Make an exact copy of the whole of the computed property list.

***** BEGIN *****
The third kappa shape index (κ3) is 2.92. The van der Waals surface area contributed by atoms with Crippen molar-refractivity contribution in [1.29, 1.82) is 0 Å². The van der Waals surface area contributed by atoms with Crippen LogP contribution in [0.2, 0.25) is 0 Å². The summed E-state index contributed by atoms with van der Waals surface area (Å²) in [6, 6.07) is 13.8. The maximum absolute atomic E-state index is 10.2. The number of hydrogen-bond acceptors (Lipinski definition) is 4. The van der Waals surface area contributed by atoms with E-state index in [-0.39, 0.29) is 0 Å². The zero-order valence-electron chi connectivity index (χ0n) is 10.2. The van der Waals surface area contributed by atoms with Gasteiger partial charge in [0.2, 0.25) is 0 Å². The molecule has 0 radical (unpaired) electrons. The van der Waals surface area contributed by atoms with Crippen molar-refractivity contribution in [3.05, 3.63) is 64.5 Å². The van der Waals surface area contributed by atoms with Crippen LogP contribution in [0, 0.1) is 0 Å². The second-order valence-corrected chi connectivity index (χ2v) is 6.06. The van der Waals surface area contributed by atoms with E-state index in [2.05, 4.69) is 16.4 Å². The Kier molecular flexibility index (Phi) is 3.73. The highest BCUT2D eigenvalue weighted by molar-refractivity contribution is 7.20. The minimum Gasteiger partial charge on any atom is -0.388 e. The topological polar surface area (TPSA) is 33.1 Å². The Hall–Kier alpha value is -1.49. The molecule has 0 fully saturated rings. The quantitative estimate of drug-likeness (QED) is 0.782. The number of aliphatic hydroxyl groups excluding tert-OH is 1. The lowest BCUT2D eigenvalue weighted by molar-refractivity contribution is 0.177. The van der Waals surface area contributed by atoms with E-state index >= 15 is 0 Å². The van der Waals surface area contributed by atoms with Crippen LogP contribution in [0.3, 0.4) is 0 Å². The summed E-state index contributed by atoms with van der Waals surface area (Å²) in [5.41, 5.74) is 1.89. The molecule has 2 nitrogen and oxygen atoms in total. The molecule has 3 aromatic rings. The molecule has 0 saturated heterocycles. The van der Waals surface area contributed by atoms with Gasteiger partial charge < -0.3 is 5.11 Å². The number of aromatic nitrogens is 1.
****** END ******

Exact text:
The third kappa shape index (κ3) is 2.92. The van der Waals surface area contributed by atoms with Crippen molar-refractivity contribution in [1.29, 1.82) is 0 Å². The van der Waals surface area contributed by atoms with Crippen LogP contribution in [0.2, 0.25) is 0 Å². The summed E-state index contributed by atoms with van der Waals surface area (Å²) in [6, 6.07) is 13.8. The maximum absolute atomic E-state index is 10.2. The number of hydrogen-bond acceptors (Lipinski definition) is 4. The van der Waals surface area contributed by atoms with E-state index in [-0.39, 0.29) is 0 Å². The zero-order valence-electron chi connectivity index (χ0n) is 10.2. The van der Waals surface area contributed by atoms with Gasteiger partial charge in [0.2, 0.25) is 0 Å². The molecule has 0 radical (unpaired) electrons. The van der Waals surface area contributed by atoms with Crippen molar-refractivity contribution in [3.05, 3.63) is 64.5 Å². The van der Waals surface area contributed by atoms with Crippen LogP contribution in [0, 0.1) is 0 Å². The second-order valence-corrected chi connectivity index (χ2v) is 6.06. The van der Waals surface area contributed by atoms with E-state index in [2.05, 4.69) is 16.4 Å². The Kier molecular flexibility index (Phi) is 3.73. The highest BCUT2D eigenvalue weighted by molar-refractivity contribution is 7.20. The minimum Gasteiger partial charge on any atom is -0.388 e. The topological polar surface area (TPSA) is 33.1 Å². The Hall–Kier alpha value is -1.49. The molecule has 0 fully saturated rings. The quantitative estimate of drug-likeness (QED) is 0.782. The number of aliphatic hydroxyl groups excluding tert-OH is 1. The lowest BCUT2D eigenvalue weighted by molar-refractivity contribution is 0.177. The van der Waals surface area contributed by atoms with E-state index >= 15 is 0 Å². The van der Waals surface area contributed by atoms with Crippen LogP contribution in [0.3, 0.4) is 0 Å². The summed E-state index contributed by atoms with van der Waals surface area (Å²) in [5.41, 5.74) is 1.89. The molecule has 2 nitrogen and oxygen atoms in total. The molecule has 3 aromatic rings. The molecule has 0 saturated heterocycles. The van der Waals surface area contributed by atoms with Gasteiger partial charge < -0.3 is 5.11 Å². The number of aromatic nitrogens is 1.